Kauz: Leading into Mass Effect 2, what can players expect from Shepard this time around? We know some of the story so far: the basic idea is that Shepard is on this suicide mission. So how do you see Shepard as a character as having changed since the first game, and how much did you try to change your performance to fit that?
Hale: She has seen a lot more, if that was even possible. She absolutely has. She has been through a hell of a lot more. But the thing that hasn't changed is that she's keeping her eye on the ball. She knows what she has to do; She lives for her mission, and she will get it done, no matter what. That is the same.
The circumstances that she finds herself in are very different. There is an element in this story that she's having to deal with that she does not like at all. But it's sort of a necessary evil. So how she manages that has been something to constantly address. And Martin Sheen plays a role in that. And that's all I'm going to tell you!
[Note: At this point I tried unsuccessfully to tear more information from her. No dice! I edited my pleas and groveling out. Because, honestly, who wants to hear that?]
Kauz: You've managed quite an impressive set of a lot of different performances. We've got Commander Shepard, of course. We've got Bastila, we've got the characters that you've done from the Tales series, we've got Jennifer Mui from Mercenaries 2. I mean, it's an unbelievable list, and then we can bring in all of your cartoon work and television work. But the thing that has always impressed me is that there's always something different about every single character that you play. Sometimes it's something really subtle, sometimes it's incredibly drastic. What do you do to achieve this massive range of characterizations?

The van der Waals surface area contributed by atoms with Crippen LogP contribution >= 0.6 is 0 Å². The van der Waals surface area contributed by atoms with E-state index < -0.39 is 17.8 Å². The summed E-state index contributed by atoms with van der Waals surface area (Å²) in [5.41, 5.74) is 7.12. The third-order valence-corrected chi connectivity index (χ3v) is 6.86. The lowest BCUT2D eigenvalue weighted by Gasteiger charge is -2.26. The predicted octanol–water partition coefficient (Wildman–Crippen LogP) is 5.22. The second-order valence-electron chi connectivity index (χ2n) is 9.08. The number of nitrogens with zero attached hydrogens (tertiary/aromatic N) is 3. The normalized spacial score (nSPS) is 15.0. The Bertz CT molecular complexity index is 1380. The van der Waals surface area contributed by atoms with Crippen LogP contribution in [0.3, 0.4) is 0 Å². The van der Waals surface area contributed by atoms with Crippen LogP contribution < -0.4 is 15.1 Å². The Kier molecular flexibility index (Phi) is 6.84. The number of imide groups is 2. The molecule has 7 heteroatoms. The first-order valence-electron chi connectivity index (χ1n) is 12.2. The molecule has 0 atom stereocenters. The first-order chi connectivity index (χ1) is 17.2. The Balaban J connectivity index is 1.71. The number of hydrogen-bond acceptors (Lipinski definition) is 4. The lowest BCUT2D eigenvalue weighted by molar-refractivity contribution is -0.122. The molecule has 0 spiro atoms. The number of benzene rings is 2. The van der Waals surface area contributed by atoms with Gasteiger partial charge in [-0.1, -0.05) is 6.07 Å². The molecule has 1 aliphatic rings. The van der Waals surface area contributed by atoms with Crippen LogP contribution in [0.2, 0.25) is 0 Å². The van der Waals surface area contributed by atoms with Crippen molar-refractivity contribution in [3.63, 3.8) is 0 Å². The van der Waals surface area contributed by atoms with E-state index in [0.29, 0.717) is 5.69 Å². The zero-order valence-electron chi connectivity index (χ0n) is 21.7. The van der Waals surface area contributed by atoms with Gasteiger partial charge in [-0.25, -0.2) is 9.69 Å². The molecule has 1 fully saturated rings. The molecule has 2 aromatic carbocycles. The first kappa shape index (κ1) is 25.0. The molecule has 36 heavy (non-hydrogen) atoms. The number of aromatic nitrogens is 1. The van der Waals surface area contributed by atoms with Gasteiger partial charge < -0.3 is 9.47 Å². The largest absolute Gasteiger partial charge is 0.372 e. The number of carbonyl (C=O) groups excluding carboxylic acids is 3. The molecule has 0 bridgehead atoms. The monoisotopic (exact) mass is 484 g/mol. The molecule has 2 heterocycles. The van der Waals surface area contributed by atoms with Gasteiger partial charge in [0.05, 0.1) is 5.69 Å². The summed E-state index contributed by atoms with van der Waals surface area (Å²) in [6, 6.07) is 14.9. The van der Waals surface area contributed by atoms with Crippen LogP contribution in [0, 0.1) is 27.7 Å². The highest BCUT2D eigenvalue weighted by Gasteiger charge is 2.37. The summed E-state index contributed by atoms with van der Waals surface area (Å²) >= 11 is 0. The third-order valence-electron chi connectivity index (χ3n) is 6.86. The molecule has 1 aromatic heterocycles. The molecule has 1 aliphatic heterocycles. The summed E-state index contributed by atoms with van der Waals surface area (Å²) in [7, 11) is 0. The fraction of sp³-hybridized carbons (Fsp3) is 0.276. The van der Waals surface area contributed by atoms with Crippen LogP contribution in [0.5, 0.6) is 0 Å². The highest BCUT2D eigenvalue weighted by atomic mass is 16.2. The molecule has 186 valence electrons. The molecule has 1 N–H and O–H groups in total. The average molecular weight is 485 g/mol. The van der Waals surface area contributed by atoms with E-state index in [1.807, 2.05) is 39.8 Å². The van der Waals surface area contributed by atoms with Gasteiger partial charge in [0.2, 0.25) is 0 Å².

Hale: Thank you.
Kauz: You're welcome!
Hale: It's nice that that has gotten across. It's specificity. It's all about specificity. If you're general in your approach to playing characters, and you're playing "a commander," frankly that's uninteresting. I think you're cheating [the people] who play the games or the audiences who watch or listen. I think it's lame. I don't think it's doing your job.
I think you have to be incredibly specific about who this person is, why they say what they say, why they say it how they say it, and what they want. When you get into those specifics, the writing will take care of you.
It's also really fun to stretch and expand. When I started, god, eighteen years ago, I had three characters I could play. I could play me at whatever age I was, I could play me ten years younger, and I could play a valley girl. And that was all I knew how to do.
Kauz: I have to hear your valley girl.
Valley-girl Hale: Oh my god! No, really? You're kidding!
Regular Hale: The hilarious thing was that it was based on this old song I heard. One of the Frank Zappa songs, Valley Girl. And in it, his daughter Moon Zappa did the valley girl. And years later, I ended up in acting class out here in LA with Moon. And it took me a year or two to tell her. I was like, "You started my whole career!" She was the only character I could do. She just thought that was hilarious. She was a really nice person. So that was a funny little circular thing.